WESCO International Inc. — a Pittsburgh-headquartered provider of electrical, industrial and communications MRO and OEM products, construction materials, and advanced supply chain management and logistics services — expects to fund the cash portion of its merger with Anixter with debt and cash-on-hand because of current market conditions. WESCO previously anticipated funding a portion of the cash consideration through the issuance of WESCO common stock or other equity or equity-linked securities, in addition to issuing debt.

“Given current market conditions, we are adjusting our financing plan for the cash portion of the Anixter merger consideration,” WESCO Chairman, President and CEO John Engel stated. “Costs of issuing equity and debt have materially changed since we announced the transaction in January. Our equity is the most valuable component of our capital structure and we are unwilling to use it as a source of financing at the current market value. Issuing debt instead of equity adds approximately one-half turn to our expected leverage at closing. We expect the outstanding cash flow generation of the combined company to service the higher level of debt while retaining our flexibility to invest in the business and de-lever to within our target leverage range within three years.”

The merger agreement, which is unchanged, provides for each share of Anixter common stock to be converted into the right to receive $70 in cash (which amount may be increased by up to $2.82 per Anixter common share at closing), 0.2397 shares of WESCO common stock and preferred stock consideration valued at $15.89, based on the value of its liquidation preference.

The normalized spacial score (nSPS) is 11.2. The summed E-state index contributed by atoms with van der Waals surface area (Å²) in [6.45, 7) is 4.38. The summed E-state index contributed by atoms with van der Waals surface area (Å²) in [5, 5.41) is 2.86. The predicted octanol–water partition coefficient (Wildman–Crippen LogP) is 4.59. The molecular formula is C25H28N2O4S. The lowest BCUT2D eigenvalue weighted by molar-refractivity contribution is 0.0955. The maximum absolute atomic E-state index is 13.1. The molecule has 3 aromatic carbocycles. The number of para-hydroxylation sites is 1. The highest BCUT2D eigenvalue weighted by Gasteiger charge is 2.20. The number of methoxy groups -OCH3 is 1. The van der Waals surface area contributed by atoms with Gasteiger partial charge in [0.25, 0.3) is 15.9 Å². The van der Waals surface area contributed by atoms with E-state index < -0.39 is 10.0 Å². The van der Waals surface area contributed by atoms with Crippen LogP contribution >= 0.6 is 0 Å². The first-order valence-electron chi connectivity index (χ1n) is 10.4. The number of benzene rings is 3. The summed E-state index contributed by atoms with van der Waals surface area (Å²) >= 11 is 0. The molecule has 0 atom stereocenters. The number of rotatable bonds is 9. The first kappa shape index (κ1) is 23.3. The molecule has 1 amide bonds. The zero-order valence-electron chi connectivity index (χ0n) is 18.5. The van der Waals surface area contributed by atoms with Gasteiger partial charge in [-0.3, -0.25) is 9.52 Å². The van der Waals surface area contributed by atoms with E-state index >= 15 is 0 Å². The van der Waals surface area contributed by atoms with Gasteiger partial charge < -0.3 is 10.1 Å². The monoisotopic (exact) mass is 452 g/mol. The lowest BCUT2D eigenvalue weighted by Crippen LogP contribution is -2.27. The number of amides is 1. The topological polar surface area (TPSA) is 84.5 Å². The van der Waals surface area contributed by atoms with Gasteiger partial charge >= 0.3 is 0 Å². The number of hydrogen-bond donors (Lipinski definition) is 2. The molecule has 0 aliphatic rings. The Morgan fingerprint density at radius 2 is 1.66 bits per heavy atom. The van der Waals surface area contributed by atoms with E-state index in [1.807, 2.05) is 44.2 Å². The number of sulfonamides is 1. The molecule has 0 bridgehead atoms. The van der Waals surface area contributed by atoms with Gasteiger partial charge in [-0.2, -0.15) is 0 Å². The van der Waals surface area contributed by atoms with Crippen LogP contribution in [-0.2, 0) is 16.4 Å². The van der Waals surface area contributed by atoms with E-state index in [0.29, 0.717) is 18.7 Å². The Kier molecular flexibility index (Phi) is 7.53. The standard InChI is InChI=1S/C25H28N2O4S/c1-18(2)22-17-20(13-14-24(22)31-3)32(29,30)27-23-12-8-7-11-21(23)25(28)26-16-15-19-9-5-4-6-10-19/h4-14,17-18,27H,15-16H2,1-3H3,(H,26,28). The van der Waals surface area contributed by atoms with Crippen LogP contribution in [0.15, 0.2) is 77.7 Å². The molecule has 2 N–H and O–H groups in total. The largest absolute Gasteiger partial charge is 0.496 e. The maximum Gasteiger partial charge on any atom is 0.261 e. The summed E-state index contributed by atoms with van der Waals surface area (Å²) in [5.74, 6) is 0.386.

Based on current market conditions and WESCO’s expectations for the financing of the cash portion of the merger consideration:

  • WESCO expects, in total, to issue $2.2 to $2.4 billion in new long-term debt securities in connection with the merger and to draw on its credit facilities.
  • WESCO estimates that its pro forma leverage at closing on a net debt-to-EBITDA basis to be approximately 5x, including assumed first year cost synergies of approximately $68 million.
  • WESCO estimates that its post-closing debt would be approximately 70 percent fixed-rate.

WESCO intends to solicit the consent of the holders of Anixter’s senior notes due 2023 and 2025 to waive the change of control, so those notes will remain outstanding following the transaction. The company expects to refinance Anixter’s senior notes due 2021 but does not plan to refinance the WESCO 2021 notes at this time.

WESCO also expects to retain liquidity of at least $800 million through its credit facilities and cash balances. It expects bank credit facility commitments to be $2.2 billion at closing, split approximately evenly between its three-year securitization and a new five-year asset-based revolver that is part of the financing commitment.